Experimental setup.(A) Schematic diagram of the custom-designed μECoG array. Sixty-four electrodes of 250-μm diameter were distributed across three separate polyimide fingers and arranged in a hexagonal grid (1.5-mm inter-electrode spacing). Holes were cut into the polyimide foils in the space between electrodes to allow for the placement of linear silicon probes. (B) A photo from the surgical implantation of the μECoG array. The general area for SC penetrations is shown by a blue box. Black lines indicate the lateral sulcus (LAT) and the suprasylvian sulcus (SSY). (C) Schematic diagram illustrating the placement of dual-shank 32-channel silicon probes in the SC. Probes were placed such that neural data could be acquired from both superficial (blue) and deep (green) layers of the SC simultaneously. (D) Schematic illustration of the placement of linear silicon probes in the visual cortex. Single-shank 32-channel probes (100-μm inter-electrode spacing) were advanced into the cortex through small holes in the μECoG array. Probes were advanced until the most superficial contacts were just above the pial surface, such that we recorded, in a single penetration, from superficial and deep visual cortex simultaneously. SZ, stratum zonale; SGS, stratum griseum superficiale; SO, stratum opticum; SGI, stratum griseum intermediale; PAG, periaqueductal gray.
© Copyright Policy - open-access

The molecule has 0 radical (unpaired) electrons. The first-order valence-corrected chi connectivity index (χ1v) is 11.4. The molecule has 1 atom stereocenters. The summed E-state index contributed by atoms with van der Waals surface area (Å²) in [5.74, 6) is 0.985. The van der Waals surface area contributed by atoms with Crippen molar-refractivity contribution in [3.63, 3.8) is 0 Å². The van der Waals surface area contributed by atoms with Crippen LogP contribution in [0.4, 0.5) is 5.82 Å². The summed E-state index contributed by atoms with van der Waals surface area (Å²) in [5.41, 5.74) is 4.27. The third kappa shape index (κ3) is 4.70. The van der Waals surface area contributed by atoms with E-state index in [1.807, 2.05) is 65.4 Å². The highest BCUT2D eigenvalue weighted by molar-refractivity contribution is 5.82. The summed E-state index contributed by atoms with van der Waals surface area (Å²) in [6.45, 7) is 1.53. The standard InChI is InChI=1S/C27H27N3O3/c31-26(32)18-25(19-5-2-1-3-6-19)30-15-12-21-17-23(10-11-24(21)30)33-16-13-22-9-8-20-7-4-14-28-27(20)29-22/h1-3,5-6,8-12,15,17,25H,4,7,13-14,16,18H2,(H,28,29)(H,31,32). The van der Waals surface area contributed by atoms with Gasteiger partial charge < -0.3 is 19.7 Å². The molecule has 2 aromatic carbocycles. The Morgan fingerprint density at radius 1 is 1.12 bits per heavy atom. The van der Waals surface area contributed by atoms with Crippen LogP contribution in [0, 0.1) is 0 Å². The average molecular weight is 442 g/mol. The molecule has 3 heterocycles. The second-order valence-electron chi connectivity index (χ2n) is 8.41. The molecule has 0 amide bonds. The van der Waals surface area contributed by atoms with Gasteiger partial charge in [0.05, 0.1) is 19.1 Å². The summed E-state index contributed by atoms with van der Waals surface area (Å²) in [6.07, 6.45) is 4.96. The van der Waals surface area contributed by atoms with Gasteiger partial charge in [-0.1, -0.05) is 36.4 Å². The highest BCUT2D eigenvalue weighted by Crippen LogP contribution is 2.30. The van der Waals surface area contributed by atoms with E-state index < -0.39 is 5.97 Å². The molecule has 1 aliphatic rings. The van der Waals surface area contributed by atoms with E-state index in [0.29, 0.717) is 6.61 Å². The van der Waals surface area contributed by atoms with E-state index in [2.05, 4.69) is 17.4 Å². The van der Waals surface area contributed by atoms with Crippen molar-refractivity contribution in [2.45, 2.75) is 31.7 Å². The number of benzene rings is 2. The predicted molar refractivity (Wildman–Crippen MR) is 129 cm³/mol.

Related In: Results  -  Collection

License
Show All Figures
getmorefigures.php?uid=PMC4643805&req=5

Figure 1: Experimental setup.(A) Schematic diagram of the custom-designed μECoG array. Sixty-four electrodes of 250-μm diameter were distributed across three separate polyimide fingers and arranged in a hexagonal grid (1.5-mm inter-electrode spacing). Holes were cut into the polyimide foils in the space between electrodes to allow for the placement of linear silicon probes. (B) A photo from the surgical implantation of the μECoG array. The general area for SC penetrations is shown by a blue box. Black lines indicate the lateral sulcus (LAT) and the suprasylvian sulcus (SSY). (C) Schematic diagram illustrating the placement of dual-shank 32-channel silicon probes in the SC. Probes were placed such that neural data could be acquired from both superficial (blue) and deep (green) layers of the SC simultaneously. (D) Schematic illustration of the placement of linear silicon probes in the visual cortex. Single-shank 32-channel probes (100-μm inter-electrode spacing) were advanced into the cortex through small holes in the μECoG array. Probes were advanced until the most superficial contacts were just above the pial surface, such that we recorded, in a single penetration, from superficial and deep visual cortex simultaneously. SZ, stratum zonale; SGS, stratum griseum superficiale; SO, stratum opticum; SGI, stratum griseum intermediale; PAG, periaqueductal gray.